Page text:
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Tuesday, June 24, 2014

Make Annual Group Meetings Exciting!

Recently, I was made aware of an article on how Annual Group Meetings (AGMs) for companies on the Australian Stock Exchange (ASX) are a dying tradition. The article is based off the Benchmarking Listed Company Secretarial Practice in Australia 2014 report by the Governance Institute of Australia (side note: it is unfortunate that half the media release was used to advertise the demise of CAMAC). You have to purchase the report to read it. Since I am not willing to cough up the 650 AUD, this blog will based off what I have read in the media.

Summary of the News Article and Press Release

The report finds that the current form and function of AGMs is becoming irrelevant to retail (mum and dad) investors in today's world. The cost of staging an AGM has increased by 38% while the proportion of shareholders turning up is dropping (now less than 1% of the shareholder base). The report noted that 53% of shareholders were not interested in receiving (lengthy) annual reports. The problems stated by the report are that AGMs are not engaging for the shareholders and shareholders don't see the AGM as a decision-making forum. Proxy votes have to be in before the meeting starts and most of the voting power is with large (institutional) investors.

The suggestion is for companies to improve their AGMs by engaging with their shareholders and turning the AGMs back into decision-making forums. The voting and engagement functions of AGMs should be separated out to give shareholders more time to consider their votes after they have had time to engaged with the company (in the form of hard hitting questions).


My initial thought was to disagree and instead postulate that the problem lies with a growing proportion of lazy shareholders. These are shareholders who have bought shares in a company because of a recommendation by a friend, share broker, or crystal ball. Without having made much effort to research the company before buying their shares, these shareholders choose to be disengaged with the company. Shareholders should feel the privilege of being part of an elite group who can say that they own a (successful, famous, prominent, proud) business.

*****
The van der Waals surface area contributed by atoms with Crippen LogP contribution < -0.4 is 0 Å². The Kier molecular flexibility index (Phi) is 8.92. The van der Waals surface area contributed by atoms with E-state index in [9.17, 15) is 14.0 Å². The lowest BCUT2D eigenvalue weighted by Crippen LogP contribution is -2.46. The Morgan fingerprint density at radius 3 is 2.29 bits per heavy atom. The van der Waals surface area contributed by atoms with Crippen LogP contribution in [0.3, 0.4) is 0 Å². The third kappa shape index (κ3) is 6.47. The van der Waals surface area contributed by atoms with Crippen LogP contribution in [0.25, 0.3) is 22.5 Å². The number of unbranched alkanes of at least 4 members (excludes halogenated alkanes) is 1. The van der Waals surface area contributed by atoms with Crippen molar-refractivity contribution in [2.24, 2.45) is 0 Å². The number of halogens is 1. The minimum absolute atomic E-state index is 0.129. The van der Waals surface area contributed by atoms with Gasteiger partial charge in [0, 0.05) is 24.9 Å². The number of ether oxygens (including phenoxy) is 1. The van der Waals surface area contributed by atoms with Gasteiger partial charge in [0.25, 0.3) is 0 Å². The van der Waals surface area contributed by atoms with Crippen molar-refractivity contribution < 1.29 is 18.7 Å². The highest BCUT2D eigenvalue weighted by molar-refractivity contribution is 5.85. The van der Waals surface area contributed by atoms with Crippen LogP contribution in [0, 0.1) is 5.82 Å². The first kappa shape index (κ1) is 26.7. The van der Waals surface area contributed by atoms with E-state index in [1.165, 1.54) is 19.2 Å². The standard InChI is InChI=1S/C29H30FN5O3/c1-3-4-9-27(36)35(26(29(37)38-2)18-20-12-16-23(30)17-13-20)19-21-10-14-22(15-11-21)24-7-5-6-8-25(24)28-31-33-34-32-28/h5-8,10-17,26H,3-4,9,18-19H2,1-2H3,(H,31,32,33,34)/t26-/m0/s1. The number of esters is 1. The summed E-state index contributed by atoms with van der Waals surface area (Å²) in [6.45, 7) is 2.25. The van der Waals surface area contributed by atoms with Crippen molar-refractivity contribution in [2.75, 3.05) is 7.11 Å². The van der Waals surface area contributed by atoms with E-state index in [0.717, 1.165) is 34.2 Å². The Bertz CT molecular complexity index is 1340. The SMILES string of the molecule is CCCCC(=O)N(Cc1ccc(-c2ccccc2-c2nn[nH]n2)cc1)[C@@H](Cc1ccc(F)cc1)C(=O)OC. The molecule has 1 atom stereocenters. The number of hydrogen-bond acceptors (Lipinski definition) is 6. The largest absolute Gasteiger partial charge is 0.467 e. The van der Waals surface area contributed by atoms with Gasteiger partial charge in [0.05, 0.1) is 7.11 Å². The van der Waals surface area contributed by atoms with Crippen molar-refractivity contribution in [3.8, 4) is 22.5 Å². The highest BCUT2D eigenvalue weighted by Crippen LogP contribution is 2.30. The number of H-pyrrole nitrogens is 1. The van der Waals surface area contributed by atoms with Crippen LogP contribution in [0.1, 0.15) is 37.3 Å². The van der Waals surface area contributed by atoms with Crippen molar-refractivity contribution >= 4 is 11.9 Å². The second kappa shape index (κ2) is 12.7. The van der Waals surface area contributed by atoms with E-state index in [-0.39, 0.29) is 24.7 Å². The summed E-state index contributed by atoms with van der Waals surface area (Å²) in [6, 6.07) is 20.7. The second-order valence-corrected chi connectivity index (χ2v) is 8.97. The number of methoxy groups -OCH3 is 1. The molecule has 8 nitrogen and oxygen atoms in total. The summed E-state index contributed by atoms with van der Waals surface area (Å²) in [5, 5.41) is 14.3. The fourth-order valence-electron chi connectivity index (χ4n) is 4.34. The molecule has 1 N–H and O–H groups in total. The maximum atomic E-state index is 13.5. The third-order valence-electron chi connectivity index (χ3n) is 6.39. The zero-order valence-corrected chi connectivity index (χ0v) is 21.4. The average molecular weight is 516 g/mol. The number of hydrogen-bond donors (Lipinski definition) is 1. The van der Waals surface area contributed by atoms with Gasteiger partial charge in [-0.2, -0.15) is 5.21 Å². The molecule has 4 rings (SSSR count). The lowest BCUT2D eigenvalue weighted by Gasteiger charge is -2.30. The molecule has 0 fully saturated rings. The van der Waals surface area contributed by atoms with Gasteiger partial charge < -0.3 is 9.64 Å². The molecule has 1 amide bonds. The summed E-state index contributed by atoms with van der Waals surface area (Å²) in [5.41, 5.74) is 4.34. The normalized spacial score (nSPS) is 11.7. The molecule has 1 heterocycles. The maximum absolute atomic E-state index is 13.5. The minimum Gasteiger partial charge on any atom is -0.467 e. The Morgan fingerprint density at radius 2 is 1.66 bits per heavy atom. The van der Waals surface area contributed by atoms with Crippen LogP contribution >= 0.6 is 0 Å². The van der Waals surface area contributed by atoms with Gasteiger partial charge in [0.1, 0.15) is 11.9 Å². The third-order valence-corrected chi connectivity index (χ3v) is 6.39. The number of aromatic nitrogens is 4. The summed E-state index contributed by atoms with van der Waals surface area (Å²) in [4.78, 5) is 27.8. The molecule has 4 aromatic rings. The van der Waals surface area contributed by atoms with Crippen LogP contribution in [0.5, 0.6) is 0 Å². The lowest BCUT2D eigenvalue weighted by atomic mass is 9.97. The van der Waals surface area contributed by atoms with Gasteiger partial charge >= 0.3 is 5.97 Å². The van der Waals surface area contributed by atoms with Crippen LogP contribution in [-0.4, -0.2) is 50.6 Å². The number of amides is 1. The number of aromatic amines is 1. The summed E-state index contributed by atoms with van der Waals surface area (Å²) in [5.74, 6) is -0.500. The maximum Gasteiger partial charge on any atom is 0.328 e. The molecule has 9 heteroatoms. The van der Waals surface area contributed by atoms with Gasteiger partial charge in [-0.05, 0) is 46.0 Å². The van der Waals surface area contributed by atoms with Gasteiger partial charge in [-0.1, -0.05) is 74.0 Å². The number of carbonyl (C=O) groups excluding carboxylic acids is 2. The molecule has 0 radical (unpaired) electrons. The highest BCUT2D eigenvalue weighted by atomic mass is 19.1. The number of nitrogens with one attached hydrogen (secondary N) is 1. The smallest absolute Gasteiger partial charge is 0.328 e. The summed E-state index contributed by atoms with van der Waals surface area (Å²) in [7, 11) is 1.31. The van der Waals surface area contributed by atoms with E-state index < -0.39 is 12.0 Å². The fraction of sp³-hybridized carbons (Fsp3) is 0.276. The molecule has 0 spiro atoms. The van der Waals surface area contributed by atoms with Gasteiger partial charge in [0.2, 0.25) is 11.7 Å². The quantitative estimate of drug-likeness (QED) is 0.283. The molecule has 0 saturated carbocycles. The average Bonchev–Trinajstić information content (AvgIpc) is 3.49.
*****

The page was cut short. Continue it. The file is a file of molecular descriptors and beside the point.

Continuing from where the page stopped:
The idea that many shareholders are not interested in receiving annual reports is certainly alarming (I don't know if the report considered shareholders who download the reports in lieu of physical copies). When you buy shares in a company, you expect the company to do great things with your money and you expect to be paid back once the company has matured. You would never loan out your money without expecting it back; otherwise it wouldn't be a loan. The reports and AGMs are a way for shareholders to keep their money in check and to hold the company accountable when it fails to deliver. AGMs usually end with shareholder questions and is the time for shareholders to speak up. If shareholders are too shy to speak in front of an audience, they can talk to the CEO and company representatives after the AGM has concluded.